Production scale is the volume of a product or service that a single firm produces. The following are illustrative examples.Economies of scale are cost advantages that a firm enjoys as it produces more. This tends to benefit large firms. For example, a small bakery that produces 1,000 loaves of bread a day may have a unit cost of $1.50. A larger bakery that produces 500,000 loaves a day can push suppliers for cheaper ingredients, automate parts of the production process and produce larger batches. This may allow the larger firm to have a far lower unit cost such as $0.50 per loaf.
Economies of scale can have a limit whereby increasing production beyond a certain point can result in a higher unit cost. For example, a coffee producer may be able to grow 100 tons of coffee for $1 a pound. Beyond that, it gets harder for the firm to procure land and resources and cost per pound begins to rise such that 200 tons of coffee would cost the firm an average of $3 a pound.
Ideal Firm SizeIdeal firm size is the size of company in a given industry that results in the lowest unit costs. For example, an IT consulting company with 200,000 consultants may have the lowest cost per hour of consulting in the industry. Smaller firms may find it more difficult to recruit because they offer less status and stability. Larger firms may face intense office politics and bureaucracy that make them less agile and cost efficient.
Minimum Efficient ScaleIn many cases, ideal firm size isn't a specific number but a large range whereby firms at a similar level have similar unit costs. Minimum efficient scale is the size that you need to get into this range to compete on cost. For example, all shoe manufacturers that produce over a million units a month may have similar costs with smaller producers having higher costs. In this case, a small firm would find it difficult to compete on price until they approach a million shoes a month in sales volume.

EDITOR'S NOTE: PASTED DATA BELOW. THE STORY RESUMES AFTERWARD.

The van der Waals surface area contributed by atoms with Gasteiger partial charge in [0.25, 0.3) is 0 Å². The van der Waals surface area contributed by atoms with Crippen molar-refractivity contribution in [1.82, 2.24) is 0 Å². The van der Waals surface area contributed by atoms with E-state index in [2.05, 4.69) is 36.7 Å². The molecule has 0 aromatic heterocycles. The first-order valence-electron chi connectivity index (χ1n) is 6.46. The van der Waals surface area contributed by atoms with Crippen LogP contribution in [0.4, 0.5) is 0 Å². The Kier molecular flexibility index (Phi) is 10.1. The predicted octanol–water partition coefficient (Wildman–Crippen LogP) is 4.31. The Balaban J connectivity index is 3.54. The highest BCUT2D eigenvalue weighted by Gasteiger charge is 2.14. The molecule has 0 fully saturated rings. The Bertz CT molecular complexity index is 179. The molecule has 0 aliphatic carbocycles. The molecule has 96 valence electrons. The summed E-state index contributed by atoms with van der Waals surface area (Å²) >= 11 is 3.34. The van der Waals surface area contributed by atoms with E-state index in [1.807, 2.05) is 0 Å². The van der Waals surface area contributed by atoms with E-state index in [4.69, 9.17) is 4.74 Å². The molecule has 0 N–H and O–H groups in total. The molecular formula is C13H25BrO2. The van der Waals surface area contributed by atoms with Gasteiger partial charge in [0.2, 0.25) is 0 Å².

This is the complete list of articles we have written about economics.
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Everyday examples of economics.
An overview of economic scale with examples.
An overview of trade wars with examples.
The common types of market conditions.
A complete overview of free markets.
The definition of macroeconomics with examples.
The definition of information economics with examples.
The primary forces that shape competition in a market.
A complete overview of traditional economies with examples.
The definition of a developed country with an overview of common characteristics.
An overview of production lines.
The difference between a production line and assembly line.
A definition of intermittent production with examples.
The definition of production management with examples.
The definition of specialization of labor with examples.
An overview of the manufacturing industry with examples.
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